responsiveslider_lol_02 The Language of Light DVD - More
MeetJoe_02 Meet Joe McNally - More
inthebag What’s in the Bag? - More

Hold the Phone…

Apr 15

In Lighting, On Location, Thoughts at 7:42pm

Or, maybe just hold the light. Or a bunch of lights. Posted last week and alleged using 53 speedlights of various types on the above. It’s a number that stuck in my head. I kept thinking on it and in the interests of veracity and accuracy and all that stashed up guilt from being raised Irish Catholic, I did some research on it and the official number came back as 47. My bad. The source here is Bill Pekala, the General Manager of NPS over at Nikon. He worked with me on it, as he has many projects in the 20 plus years we have known each other. Great guy, and a mind like a bear trap for all things photographic. A photog’s friend, in a word, who leavens his photo discourse with various down home Tennessee-isms that are part country wisdom and part Nikon manual.

Dunno why 53 stuck with me. It might have come from chewing the fat with Bill, over a couple of beers, and doing the old, “Remember when we lit up that KC-135 with like 50 or so flashes….” type of thing. I’m sure some day in the home, on the porch, in my wheelychair, it’ll be up to 103, and somehow the entire mission would have mysteriously acquired an element of danger. “Remember all those flashes? They ran on steam, remember?! Damn dangerous! Had to wear a bomb suit just to handle ’em!” This conversation would of course be attended to by the rolled eyes of those who can hear me say anything, the odd cackle or two, and the more than occasional fart.

Light doesn’t have to be hard, or a lot. True, every once in a while you get confronted with something, you know, like Everest, and you just climb it cause it’s there. It ain’t fun, I tell ya. One of the first stories I ever did for the National Geographic was about the then soon to be re-opened Ellis Island. The first part of the coverage was a blast. Just me, Kodachrome 25 and rising morning light. I would get onto the island in total darkness, roughly 4 am (it was Nov-Dec) and start walking the halls of the deserted section of the island.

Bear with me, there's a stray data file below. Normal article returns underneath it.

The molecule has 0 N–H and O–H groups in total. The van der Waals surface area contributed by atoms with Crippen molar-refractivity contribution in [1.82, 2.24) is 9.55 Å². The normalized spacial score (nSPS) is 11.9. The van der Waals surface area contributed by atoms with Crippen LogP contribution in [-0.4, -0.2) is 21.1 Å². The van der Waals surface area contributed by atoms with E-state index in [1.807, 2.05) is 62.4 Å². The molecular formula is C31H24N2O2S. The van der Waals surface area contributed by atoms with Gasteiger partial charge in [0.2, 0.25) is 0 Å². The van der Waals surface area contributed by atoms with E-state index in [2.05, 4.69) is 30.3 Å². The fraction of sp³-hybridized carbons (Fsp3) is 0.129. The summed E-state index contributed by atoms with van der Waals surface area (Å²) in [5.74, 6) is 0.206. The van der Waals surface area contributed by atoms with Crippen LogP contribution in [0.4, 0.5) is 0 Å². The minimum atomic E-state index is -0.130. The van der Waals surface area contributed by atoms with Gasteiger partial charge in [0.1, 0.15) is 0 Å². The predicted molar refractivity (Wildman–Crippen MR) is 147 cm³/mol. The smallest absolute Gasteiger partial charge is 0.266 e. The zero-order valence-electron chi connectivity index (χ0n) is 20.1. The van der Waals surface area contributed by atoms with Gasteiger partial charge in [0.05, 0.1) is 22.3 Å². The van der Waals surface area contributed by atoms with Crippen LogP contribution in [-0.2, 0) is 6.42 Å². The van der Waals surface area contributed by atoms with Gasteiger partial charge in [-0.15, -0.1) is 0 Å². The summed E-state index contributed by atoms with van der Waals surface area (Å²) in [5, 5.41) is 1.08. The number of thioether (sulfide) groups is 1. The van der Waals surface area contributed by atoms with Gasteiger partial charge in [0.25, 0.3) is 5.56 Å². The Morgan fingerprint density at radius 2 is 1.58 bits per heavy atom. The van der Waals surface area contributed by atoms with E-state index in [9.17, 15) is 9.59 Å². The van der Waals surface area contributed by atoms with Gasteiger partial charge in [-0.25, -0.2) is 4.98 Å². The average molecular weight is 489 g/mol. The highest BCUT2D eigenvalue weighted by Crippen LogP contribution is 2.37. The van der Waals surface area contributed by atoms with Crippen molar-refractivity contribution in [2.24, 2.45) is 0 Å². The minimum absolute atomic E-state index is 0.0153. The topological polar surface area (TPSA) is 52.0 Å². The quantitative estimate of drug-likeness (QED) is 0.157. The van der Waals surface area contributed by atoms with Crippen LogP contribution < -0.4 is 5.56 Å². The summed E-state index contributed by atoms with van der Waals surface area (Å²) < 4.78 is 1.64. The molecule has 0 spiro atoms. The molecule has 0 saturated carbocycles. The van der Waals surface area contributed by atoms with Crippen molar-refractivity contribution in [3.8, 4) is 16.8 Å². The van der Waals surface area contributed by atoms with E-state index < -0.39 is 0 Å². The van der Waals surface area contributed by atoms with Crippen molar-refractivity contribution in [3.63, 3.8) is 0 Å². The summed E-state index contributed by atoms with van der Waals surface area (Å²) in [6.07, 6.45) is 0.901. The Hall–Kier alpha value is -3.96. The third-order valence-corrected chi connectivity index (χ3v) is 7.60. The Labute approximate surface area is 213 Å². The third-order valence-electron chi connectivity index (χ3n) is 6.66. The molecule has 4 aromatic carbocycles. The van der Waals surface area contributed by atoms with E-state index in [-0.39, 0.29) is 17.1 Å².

It was kind of creepy. Lots of folks died out there. They have the remnants of the medical area and the old crematorium. I’d have my tripod and just to keep myself company, I would push open a door with it and stir up a flurry of pidgeons. Then I would call out, “Freddy? Jason? You in there?”

Too many movies.

It was a revelation. No PR people hovering (they flutter just like pidgeons, by the way, so I felt right at home). No plug ugly subjects, no light hearted bullshit banter at the camera, no real timetable except the sun striking an object.

Came up with some of my favorite photos. No people, just rust and ghosts.

Of course I wasn’t stupid enough to think that Geographic gave me this wondrous job to wander around abandoned hallways in rising light. Lots of folks better than I am at that. No, no. The job had a wrinkle, as they often do. At one point in the coverage, I was gonna have to light Ellis Island.

Not the whole damn thing, just the museum portion, which is a biggggggg building. At the time it was a construction site with very limited electric power. Had to drag my own genny truck out there. Quick $1000 under the table to the union rep (I love NY!) and voila, I got my own power on the island.

Next, the lights. Woe to a shooter trying to rent strobes that week in NY. The shot below is done with about 50-60 power packs (2400ws, some 48’s) plugged into roughly 100-120 flash heads. We spent 4 days or so wiring and testing and shooting this rig. Killer sked. Shoot sunrise, run the film to the lab. See all the mistakes, run back to the island. Make adjustments. Shoot sunset. Run the film to the lab. See the mistakes. Back to the island. Make adjustments. Sleep in the car for a couple hours. Shoot sunrise. Go on another mistake finding lab run. This went on for 4 days.

Crew of 4, I believe, and they were all ready to tie some Speedotrons around my neck and dump me in the harbor. “Where’s Joe?” Splash. “Dunno. Haven’t seen him.” (One member of the crew came by the studio personally to pick up his check and assure me that lighting Ellis Island had been the worst experience of his life.)

Triggered the system from 3 vantage points on the ground, and tried some stuff from the air, with line of sight flash triggering. (Clamped Hensel Porty heads to the open door of the chopper and flew that baby in close to rooftops where we had slave eyes on light stands. (Sounds antediluvian but it was, you know, like 1989 or so.)

We got a pic, and the flash pop was easily viewable from Brooklyn or New Jersey. Got on the WINS traffic report on the last day cause the reporter and his chopper pilot were drawn to the explosion of light in the harbor. Never forget his opening line for the traffic report: “And there’s lightning over Ellis Island this morning as National Geographic lights up the island for a story!”

My day rate at the time was $250 per day, which made me far cheaper to rent than the strobe system. But it was there, you know? I had to climb it. More tk.

Kelvin says:

on April 15, 2008 at 8:28 pm

What an incredible photo-shoot and story.
I envy you the experience, but not the sore neck nor twitching muscles.